For as long as Major League Baseball's season is delayed by the spread of the coronavirus, it seems likely that new proposals and ideas will be leaked in the press. A handful of proposals have been discussed, and there's a belief that MLB will officially submit one to the Players Association for consideration as soon as Tuesday. It's expected that MLB's proposal will include expanded rosters, approximately 80 games with the regular season starting in July, and will feature an expanded postseason. 

The major points of contention are assumed to be the health precautions proposed by the league, as well as the owners' demands that the players take additional pay cuts to balance out the lost gate revenue.

Here are four other developments that will need to be addressed before Opening Day can happen.

1. Testing, testing, testing

We noted this when the proposal du jour was the "Arizona Plan," and it remains true. 

MLB needs to be able to test the players, the coaches, the front office executives, and any number of other, largely anonymous groups of people -- the hotel workers, the clubhouse workers, and so on -- who are necessary in order for a baseball season to occur.  

Here's what we said then:

The most obvious potential snag is the availability of testing for the coronavirus. If every team tests each player on the 26-man roster daily, then that would mean MLB is burning through more than 20,000 tests a month -- and that's without including coaches, trainers, scouts, executives, grounds crew, umpires or anyone else who might come into contact with those individuals. The state of Arizona, as a whole, has thus far administered just more than 33,000 tests.

Even if MLB doesn't test everyone on a daily basis, it's still looking at an uphill battle to make the numbers work.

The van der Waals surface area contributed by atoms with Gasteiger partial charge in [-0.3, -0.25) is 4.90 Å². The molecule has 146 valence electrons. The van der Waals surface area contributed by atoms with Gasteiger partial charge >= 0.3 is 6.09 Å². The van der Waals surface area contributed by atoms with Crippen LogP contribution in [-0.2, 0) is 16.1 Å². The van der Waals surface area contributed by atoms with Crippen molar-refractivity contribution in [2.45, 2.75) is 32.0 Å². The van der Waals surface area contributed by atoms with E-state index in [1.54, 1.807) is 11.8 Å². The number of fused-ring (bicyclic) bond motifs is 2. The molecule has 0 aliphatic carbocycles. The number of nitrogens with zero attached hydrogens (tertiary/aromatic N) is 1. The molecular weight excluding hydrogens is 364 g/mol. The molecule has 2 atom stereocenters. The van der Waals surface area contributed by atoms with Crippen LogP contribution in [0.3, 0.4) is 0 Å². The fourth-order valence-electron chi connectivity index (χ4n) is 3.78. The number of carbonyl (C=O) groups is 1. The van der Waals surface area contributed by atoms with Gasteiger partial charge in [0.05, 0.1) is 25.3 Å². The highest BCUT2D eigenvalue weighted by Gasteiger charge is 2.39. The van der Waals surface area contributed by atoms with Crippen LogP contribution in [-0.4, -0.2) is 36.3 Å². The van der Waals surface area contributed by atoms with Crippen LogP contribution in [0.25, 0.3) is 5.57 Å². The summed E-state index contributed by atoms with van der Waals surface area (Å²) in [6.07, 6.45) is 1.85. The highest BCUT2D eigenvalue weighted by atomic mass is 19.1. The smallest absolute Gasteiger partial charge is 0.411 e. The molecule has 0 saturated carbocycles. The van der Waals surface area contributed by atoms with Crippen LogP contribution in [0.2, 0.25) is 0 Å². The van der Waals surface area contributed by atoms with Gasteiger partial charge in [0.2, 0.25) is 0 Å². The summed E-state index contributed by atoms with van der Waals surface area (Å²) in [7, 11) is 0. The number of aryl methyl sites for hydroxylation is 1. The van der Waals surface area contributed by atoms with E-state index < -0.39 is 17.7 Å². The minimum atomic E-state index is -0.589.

A month and some change later, the state of Arizona is over 128,000 tested. That isn't the kind of increase that suggests MLB will (or should) be able to secure large quantities of testing for its own use. More progress can be expected over the coming weeks, but it's unclear if it'll be enough. 

2. Improved hygiene standards

We think MLB should be taking notes on what the Korea Baseball Organization has done at the start of its season, especially on the hygiene front.

KBO is requiring every player to have their temperature taken twice daily. On top of that, they've banned spitting and barehanded high fives, and have encouraged players to wear masks and gloves when they aren't in the dugout or on the field. (Non-playing personnel are also being tasked with wearing personal protective equipment.)

MLB would be wise to implement similar provisions.

3. Contingency plans

Another note MLB should borrow from KBO: having a contingency plan in place. If/when a player tests positive for COVID-19 in Korea, that individual will be quarantined and the league will shut down for three weeks.

It stands to reason that at some point, MLB will have to face a reality wherein a player has contracted the coronavirus. What happens then -- does the league quarantine that player, and hope for the best? Will play be suspended? Will the season be canceled?

We don't know the answers, but the league better before it hits launch on any season. 

4. Other logistics 

Should MLB and the union agree to all of the above, there's still other things they need to hammer out. What the schedule looks like; if there will be any travel during the regular season; where postseason games will be played; and so on and so forth until the cows come home.

At a time when league sources are expressing confidence, to CBS Sports and others, that a 2020 season will happen, there's clearly a good deal of work that needs to be done before that optimism can manifest in games.